Age is definitely not a state of mind with Paul McCallum.
The 43-year-old B.C. kicker will return for his 21st season in the Canadian Football League after signing a new two-year contract Monday with the Lions.
“I don’t think I’m 43 years old, I don’t feel 43 — and, hopefully, I don’t kick like I’m 43,” said McCallum, the CFL’s oldest player, after a news conference at the team’s practice facility in Surrey, B.C.
The new deal includes a year plus a club option. McCallum was set to enter the option year of his old deal, which has been scrapped. The Vancouver native, also a residential realtor, takes each season on a year-by-year basis as he contemplates the right time to move into his second career full-time.
“I jokingly say I’ve got the rest of my life to grow up,” he said.
McCallum has felt better than he did before he started taking part in gruelling workouts with former Lions receiver Geroy Simon.
“It’s kind of ironic,” said McCallum about his longevity. “I remember Lui (Passaglia) being my age and me looking up to him and (thinking) how can he kick for that long. You blink your eyes and hear you are.”
Passaglia, pro football’s all-time leading scorer, played a record 25 CFL seasons, all with the Lions. McCallum’s career is now within the quarter-century mark in range, but he is not predicting whether he will still be putting the ball through the uprights as long as Passaglia did.
“It’s funny. When I was probably around year 17, I remember saying ‘There’s no way I’ll keeping going to 25,“’ he recalled. “But (the years) keep going by quickly. So I’m not going to look at it that way. I’m just going to take (one) season at a time. We’ll see what happens after this year.
“I’m not going to rule out (reaching the 25-season mark), but I’m not saying I’m shooting for it, either.”
McCallum played all 18 regular-season games for the Lions in 2012. The Vancouver native was successful on 44-of-52 field goal attempts. The performance was down slightly from 2011, when he connected on 50-of-53 attempts.
McCallum made 17 straight field goals to end the 2012 regular season. He was also good on all five post-season attempts to extend his playoff streak to 34 straight successful field goals.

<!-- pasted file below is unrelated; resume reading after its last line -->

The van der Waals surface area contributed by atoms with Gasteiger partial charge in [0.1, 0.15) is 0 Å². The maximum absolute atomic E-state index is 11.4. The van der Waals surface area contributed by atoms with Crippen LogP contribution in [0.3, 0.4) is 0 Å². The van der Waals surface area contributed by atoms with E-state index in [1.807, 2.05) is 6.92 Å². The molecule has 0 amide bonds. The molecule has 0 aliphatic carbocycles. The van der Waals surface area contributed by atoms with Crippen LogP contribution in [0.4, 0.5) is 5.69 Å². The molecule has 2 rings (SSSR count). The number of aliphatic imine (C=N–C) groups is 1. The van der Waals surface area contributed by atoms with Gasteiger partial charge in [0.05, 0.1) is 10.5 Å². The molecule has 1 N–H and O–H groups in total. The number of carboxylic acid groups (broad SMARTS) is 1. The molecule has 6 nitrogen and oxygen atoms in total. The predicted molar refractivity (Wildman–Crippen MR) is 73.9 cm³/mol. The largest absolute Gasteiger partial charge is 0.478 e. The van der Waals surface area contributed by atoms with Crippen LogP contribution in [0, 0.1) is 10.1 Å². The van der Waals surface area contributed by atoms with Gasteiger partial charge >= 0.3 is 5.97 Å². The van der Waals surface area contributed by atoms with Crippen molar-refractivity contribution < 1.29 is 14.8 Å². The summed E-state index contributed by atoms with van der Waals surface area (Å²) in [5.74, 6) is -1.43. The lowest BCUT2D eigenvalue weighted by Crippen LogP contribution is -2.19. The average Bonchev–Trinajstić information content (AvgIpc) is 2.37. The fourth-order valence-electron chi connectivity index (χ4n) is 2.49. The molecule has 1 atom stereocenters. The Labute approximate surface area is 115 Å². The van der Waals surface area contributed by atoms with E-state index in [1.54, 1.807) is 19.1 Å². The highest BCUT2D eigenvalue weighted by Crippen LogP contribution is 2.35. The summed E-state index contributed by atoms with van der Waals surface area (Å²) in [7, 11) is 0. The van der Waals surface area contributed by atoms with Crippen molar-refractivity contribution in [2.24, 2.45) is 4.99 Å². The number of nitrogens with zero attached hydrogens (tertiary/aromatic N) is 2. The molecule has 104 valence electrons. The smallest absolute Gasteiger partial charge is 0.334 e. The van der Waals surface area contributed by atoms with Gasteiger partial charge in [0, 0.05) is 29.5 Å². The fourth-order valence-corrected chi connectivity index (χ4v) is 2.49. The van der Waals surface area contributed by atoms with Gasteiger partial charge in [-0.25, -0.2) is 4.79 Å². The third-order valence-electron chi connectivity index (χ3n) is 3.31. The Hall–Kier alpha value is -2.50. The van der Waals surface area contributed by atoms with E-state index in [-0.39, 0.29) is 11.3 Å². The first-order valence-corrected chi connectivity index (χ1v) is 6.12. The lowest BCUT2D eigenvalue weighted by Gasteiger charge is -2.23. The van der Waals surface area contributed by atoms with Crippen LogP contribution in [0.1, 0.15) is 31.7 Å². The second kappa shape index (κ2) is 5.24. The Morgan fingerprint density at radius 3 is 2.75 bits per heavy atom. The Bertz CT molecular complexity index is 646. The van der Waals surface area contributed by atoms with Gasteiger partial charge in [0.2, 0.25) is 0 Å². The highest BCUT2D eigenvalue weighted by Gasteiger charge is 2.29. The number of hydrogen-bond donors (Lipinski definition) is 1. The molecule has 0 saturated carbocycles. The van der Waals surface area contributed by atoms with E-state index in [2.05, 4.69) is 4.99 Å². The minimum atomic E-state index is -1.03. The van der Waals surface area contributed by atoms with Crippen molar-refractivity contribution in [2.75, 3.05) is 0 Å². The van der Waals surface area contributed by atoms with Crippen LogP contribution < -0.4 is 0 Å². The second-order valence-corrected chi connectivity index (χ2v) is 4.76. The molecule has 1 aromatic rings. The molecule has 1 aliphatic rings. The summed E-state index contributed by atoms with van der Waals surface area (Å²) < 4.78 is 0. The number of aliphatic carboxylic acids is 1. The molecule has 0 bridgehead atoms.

“When you look at what he’s done in the years that he’s been here, when you look at what he’s done in the playoffs, it’s almost unbelievable that a man can be this consistent,” said Lions general manager Wally Buono.
But McCallum is not targeting any upgraded numbers in the forthcoming campaign. He just wants to try and help the Lions get back to the Grey Cup after they were eliminated by Calgary in the Western Final following a 13-5 first-place finish.
“I just go out and try and do the best I can,” he said. “I don’t have any specific goals.”
Coach Mike Benevides plans to bring in another kicker to challenge McCallum and his understudy Hugh O’Neill, who is entering his third season. McCallum said he’ll welcome another kicker to handle such chores as punting and kick-offs, but only if the newcomer produces better stats than him.
Otherwise, he asked, why change?
Also on Monday, the team announced that Jarious Jackson will sign a one-day contract later this week so he can retire as a Lion. He will then join the coaching staff as a quarterbacks coach, which is a newly-created position with B.C.
The Lions are looking to provide feedback to starter Travis Lulay, his former teammate, after plays. Departed B.C. backup Mike Reilly was a close confidant of Lulay in games and practices, but the Lions do not yet have another CFL veteran QB that can provide such peer reviews.
Coach Mike Benevides said Jackson has to help Lulay execute the plays and help him mentally. The Lions now have three quarterbacks under contract, but Lulay is the only one with significant CFL experience.
“Basically, it’s one of those things where there is a built-in relationship where they know each other — they trust each other,” said Benevides.
Jackson spent seven seasons in B.C. before joining the Toronto Argonauts in 2012. He posted a 2-2 record as a starter last year.
Jackson completed 72-of-135 pass attempts for 846 yards and four touchdowns, rushed 42 times for 122 yards and three touchdowns, and served as a backup in Toronto’s Grey Cup victory over Calgary.
“I’m thrilled to be coming back to B.C. and I am very grateful to Mike Benevides for the opportunity to join the club as a coach,” Jackson said. “I have enjoyed a wonderful playing career and I’m excited about the next phase of my football life.”
Over eight CFL seasons, Jackson threw for 7,878 yards and won three Grey Cups.
As a result of Jackson’s hiring, the Lions did not renew receivers coach Travis Moore’s contract. Benevides said he did not have the budget to keep both on staff, but Moore has other options and is expected to land with another CFL team soon.
“I saw the void (coming before Reilly was traded to Edmonton) there, and I was trying to fill that void for the quarterback,” said Benevides.
He said Jackson’s presence will enable offensive co-ordinator Jacques Chapdelaine to spend more time with the team’s young receiving corps.
Chapdelaine said Jackson will provide a “voice of experience” and “different set of eyes” for Lulay while allowing the co-ordinator to examine other parts of the offence.
“Jarious will, basically, be responsible for the technical aspects of the quarterback,” said Chapdelaine.
Jackson’s addition to the staff is the only other change to B.C.’s coaching staff for the 2013 campaign.
Meanwhile, the Lions have also extended their contract with the city of Kamloops to host training camp through 2014.
Note: As a result of Reilly’s departure, the Lions need to find a new holder for McCallum for the second straight season. Jackson’s release and subsequent departure to Toronto after the 2011 season forced the Lions to insert Reilly in his place.
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